Understanding Foreclosures Proceedings
As a homeowner, understanding foreclosures is important. The state of our economy has stabilized resulting in an improving housing market nationwide. Home prices are keeping pace with the recent upturn. You still may find yourself falling behind on your mortgage payments. A Foreclosure is a final action a mortgage lender pursues to recover the losses on the loan due to lack of payments.
A key to understanding foreclosures is that missing payments will impact your credit score
. In the unfortunate case of potentially losing your home, you need to familiarize yourself with the foreclosure process. Understand the individual steps of the sequence as well as the available options. It’s important that you know and understand the potential consequences of each option; as each one has its advantages and disadvantages.
Understanding the Foreclosure Process
The foreclosure process comprises several stages during which the homeowner has the possibility to bring the loan current and avoid foreclosure.
Once the borrower misses a payment he or she will be considered delinquent on the loan. Most mortgage lenders consider a payment to be late after the 15th day of the month in which it is due. The mortgage lender will send a late payment notice to the borrower. At this stage, the written contract with the lender has been broken and in case the borrower does not become current the lender will send a “demand” letter by certified mail usually between day 45 and day 60. The letter notifies the borrower that he/she is late in payments and that mortgage contract has been breached.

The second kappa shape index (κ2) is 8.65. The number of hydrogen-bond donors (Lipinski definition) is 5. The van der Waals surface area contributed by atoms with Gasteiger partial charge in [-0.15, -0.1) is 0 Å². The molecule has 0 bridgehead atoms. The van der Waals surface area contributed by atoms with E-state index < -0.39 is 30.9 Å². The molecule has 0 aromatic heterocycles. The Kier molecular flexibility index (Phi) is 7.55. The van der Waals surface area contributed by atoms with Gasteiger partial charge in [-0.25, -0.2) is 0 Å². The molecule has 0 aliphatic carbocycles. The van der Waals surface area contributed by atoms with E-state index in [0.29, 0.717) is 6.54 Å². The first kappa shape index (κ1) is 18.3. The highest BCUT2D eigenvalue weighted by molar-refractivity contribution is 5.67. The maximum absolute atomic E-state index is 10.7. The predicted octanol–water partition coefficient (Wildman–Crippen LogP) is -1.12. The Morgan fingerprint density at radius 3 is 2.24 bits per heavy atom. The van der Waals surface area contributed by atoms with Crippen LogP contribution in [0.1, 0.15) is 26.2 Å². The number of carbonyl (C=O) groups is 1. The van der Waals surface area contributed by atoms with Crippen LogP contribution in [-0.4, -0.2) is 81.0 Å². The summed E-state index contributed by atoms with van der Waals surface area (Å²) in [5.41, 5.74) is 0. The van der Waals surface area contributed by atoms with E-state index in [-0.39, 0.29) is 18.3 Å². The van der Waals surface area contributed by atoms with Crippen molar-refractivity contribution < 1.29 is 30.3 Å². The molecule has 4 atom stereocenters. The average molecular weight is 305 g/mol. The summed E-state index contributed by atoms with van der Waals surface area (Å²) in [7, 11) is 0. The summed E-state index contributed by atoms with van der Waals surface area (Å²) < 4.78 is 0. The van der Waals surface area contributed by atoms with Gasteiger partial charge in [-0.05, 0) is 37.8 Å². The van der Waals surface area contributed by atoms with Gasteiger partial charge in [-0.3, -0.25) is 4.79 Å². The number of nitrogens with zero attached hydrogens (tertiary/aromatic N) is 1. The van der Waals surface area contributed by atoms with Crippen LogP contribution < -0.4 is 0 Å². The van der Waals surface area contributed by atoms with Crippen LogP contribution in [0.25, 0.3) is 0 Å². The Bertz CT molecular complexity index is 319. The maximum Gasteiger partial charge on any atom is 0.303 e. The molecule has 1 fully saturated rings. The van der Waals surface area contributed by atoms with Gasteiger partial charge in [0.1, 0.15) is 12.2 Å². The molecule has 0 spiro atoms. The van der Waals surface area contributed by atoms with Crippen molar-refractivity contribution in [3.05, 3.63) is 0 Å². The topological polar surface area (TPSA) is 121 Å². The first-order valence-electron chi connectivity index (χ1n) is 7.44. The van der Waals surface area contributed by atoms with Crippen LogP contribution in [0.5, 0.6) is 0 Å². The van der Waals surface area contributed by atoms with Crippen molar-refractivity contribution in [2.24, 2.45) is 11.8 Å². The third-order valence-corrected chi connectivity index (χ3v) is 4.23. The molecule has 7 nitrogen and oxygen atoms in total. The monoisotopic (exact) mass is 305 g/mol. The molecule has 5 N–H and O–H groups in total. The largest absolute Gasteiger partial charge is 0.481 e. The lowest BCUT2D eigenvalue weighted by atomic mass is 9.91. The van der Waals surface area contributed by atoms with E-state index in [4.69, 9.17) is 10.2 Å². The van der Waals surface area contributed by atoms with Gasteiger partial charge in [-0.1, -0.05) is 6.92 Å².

The loan company will also inform the property owner that they will pursue legal action if the debt is not taken care of. It is best to contact your mortgage company immediately and work with them to make up the payments or find a different solution.
Understanding Foreclosures - Notice of Default
The foreclosure process actually begins when the trustee records a Notice of Default (NOD).
This filing indicates:
- The name and address of the borrowers, lender, and trustee
- The property’s location
- The type of agreement and full details of how the agreement was breached
- The action required to cure the default
- The date by which the Action needs to be taken in order to remedy the situation and comply with the agreement
- Default must be cured
- That the property might be seized if the borrower does not comply with the agreement by the deadline.
Usually, mortgage lenders wait to record the NOD until the borrower is at least 90 days behind in making mortgage payments. You should consider a "work-out agreement before the Notice of Default is filed, as afterward your options are limited.
The procedure and the documents you will receive at this point depend on State foreclosure laws. You could receive both a Notice of Default and a Notice of Sale as part of the nonjudicial foreclosure process of your state. You could receive the following:
- a Notice of Default followed by a Notice of Sale
- a combined Notice of Default and Sale
- a Notice of Sale stating that the property will be sold and the proposed date, or
- a notice by publication in a newspaper and posting on the property.
Understanding Foreclosures - The final chapter
In case you do not manage to reinstate the loan by the end of the pre-foreclosure period, the lender will sell the property at a public auction. This method offers the lender a quick way to liquidate the property. The minimum bid at foreclosure auction is usually set equal to the amount owed on the property plus the fees and any other costs that the lending company might have had.
If you are facing financial difficulties, we strongly encourage you to address the issue as soon as possible in order to assess your financial situation, explore your options and avoid foreclosure.